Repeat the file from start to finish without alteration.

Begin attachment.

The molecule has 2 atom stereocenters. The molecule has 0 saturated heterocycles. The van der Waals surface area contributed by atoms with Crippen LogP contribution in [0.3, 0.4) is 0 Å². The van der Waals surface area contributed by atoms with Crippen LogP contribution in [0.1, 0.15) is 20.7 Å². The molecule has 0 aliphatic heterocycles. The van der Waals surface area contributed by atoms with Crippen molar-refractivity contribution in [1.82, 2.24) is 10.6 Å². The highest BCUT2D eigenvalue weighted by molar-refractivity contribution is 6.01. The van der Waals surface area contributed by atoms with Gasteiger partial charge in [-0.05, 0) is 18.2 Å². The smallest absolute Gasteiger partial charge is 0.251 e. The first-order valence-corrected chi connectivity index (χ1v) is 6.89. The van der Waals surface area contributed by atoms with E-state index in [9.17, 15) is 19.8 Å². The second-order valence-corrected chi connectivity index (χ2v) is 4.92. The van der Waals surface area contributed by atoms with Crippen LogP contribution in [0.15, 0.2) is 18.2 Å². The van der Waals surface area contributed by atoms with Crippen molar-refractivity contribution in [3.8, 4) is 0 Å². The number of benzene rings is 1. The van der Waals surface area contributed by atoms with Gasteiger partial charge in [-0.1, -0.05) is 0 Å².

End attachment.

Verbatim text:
The molecule has 2 atom stereocenters. The molecule has 0 saturated heterocycles. The van der Waals surface area contributed by atoms with Crippen LogP contribution in [0.3, 0.4) is 0 Å². The van der Waals surface area contributed by atoms with Crippen LogP contribution in [0.1, 0.15) is 20.7 Å². The molecule has 0 aliphatic heterocycles. The van der Waals surface area contributed by atoms with Crippen molar-refractivity contribution in [1.82, 2.24) is 10.6 Å². The highest BCUT2D eigenvalue weighted by molar-refractivity contribution is 6.01. The van der Waals surface area contributed by atoms with Gasteiger partial charge in [-0.05, 0) is 18.2 Å². The smallest absolute Gasteiger partial charge is 0.251 e. The first-order valence-corrected chi connectivity index (χ1v) is 6.89. The van der Waals surface area contributed by atoms with E-state index in [9.17, 15) is 19.8 Å². The second-order valence-corrected chi connectivity index (χ2v) is 4.92. The van der Waals surface area contributed by atoms with Crippen LogP contribution in [0.15, 0.2) is 18.2 Å². The van der Waals surface area contributed by atoms with Crippen molar-refractivity contribution in [3.8, 4) is 0 Å². The number of benzene rings is 1. The van der Waals surface area contributed by atoms with Gasteiger partial charge in [-0.1, -0.05) is 0 Å².